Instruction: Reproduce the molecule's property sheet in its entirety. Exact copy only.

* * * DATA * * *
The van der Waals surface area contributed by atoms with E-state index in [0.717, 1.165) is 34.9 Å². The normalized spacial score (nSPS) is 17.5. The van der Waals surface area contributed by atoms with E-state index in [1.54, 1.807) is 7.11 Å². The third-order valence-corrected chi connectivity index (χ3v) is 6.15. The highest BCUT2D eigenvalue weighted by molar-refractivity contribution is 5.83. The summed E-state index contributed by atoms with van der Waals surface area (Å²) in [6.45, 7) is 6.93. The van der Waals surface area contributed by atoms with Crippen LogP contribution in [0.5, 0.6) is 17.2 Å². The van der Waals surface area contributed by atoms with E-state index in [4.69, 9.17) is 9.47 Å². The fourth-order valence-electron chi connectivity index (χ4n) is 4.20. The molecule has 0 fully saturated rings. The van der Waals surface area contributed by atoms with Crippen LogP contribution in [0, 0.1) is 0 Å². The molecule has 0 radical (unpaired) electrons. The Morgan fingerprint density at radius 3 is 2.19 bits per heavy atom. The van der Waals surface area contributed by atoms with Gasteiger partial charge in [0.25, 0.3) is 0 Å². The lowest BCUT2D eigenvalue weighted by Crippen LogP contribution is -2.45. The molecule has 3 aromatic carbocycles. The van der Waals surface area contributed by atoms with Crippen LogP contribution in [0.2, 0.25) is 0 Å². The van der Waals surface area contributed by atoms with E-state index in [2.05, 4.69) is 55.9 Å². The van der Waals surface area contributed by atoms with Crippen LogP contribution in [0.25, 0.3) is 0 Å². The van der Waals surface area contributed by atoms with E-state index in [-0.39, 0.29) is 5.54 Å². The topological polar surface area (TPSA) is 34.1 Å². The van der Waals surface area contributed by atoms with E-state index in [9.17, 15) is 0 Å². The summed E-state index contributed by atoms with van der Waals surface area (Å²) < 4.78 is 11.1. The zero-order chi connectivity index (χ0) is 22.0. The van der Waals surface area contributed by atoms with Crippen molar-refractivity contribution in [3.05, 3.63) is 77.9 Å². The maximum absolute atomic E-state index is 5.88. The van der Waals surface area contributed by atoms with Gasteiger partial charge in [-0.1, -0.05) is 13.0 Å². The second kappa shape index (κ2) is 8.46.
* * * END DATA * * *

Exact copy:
The van der Waals surface area contributed by atoms with E-state index in [0.717, 1.165) is 34.9 Å². The normalized spacial score (nSPS) is 17.5. The van der Waals surface area contributed by atoms with E-state index in [1.54, 1.807) is 7.11 Å². The third-order valence-corrected chi connectivity index (χ3v) is 6.15. The highest BCUT2D eigenvalue weighted by molar-refractivity contribution is 5.83. The summed E-state index contributed by atoms with van der Waals surface area (Å²) in [6.45, 7) is 6.93. The van der Waals surface area contributed by atoms with Crippen LogP contribution in [0.5, 0.6) is 17.2 Å². The van der Waals surface area contributed by atoms with E-state index in [4.69, 9.17) is 9.47 Å². The fourth-order valence-electron chi connectivity index (χ4n) is 4.20. The molecule has 0 fully saturated rings. The van der Waals surface area contributed by atoms with Crippen LogP contribution in [0, 0.1) is 0 Å². The molecule has 0 radical (unpaired) electrons. The Morgan fingerprint density at radius 3 is 2.19 bits per heavy atom. The van der Waals surface area contributed by atoms with Gasteiger partial charge in [0.25, 0.3) is 0 Å². The lowest BCUT2D eigenvalue weighted by Crippen LogP contribution is -2.45. The molecule has 3 aromatic carbocycles. The van der Waals surface area contributed by atoms with Crippen LogP contribution in [0.2, 0.25) is 0 Å². The van der Waals surface area contributed by atoms with E-state index in [2.05, 4.69) is 55.9 Å². The van der Waals surface area contributed by atoms with Crippen LogP contribution in [0.25, 0.3) is 0 Å². The van der Waals surface area contributed by atoms with E-state index in [-0.39, 0.29) is 5.54 Å². The topological polar surface area (TPSA) is 34.1 Å². The van der Waals surface area contributed by atoms with E-state index in [9.17, 15) is 0 Å². The summed E-state index contributed by atoms with van der Waals surface area (Å²) < 4.78 is 11.1. The zero-order chi connectivity index (χ0) is 22.0. The van der Waals surface area contributed by atoms with Crippen molar-refractivity contribution in [3.05, 3.63) is 77.9 Å². The maximum absolute atomic E-state index is 5.88. The van der Waals surface area contributed by atoms with Gasteiger partial charge in [-0.1, -0.05) is 13.0 Å². The second kappa shape index (κ2) is 8.46.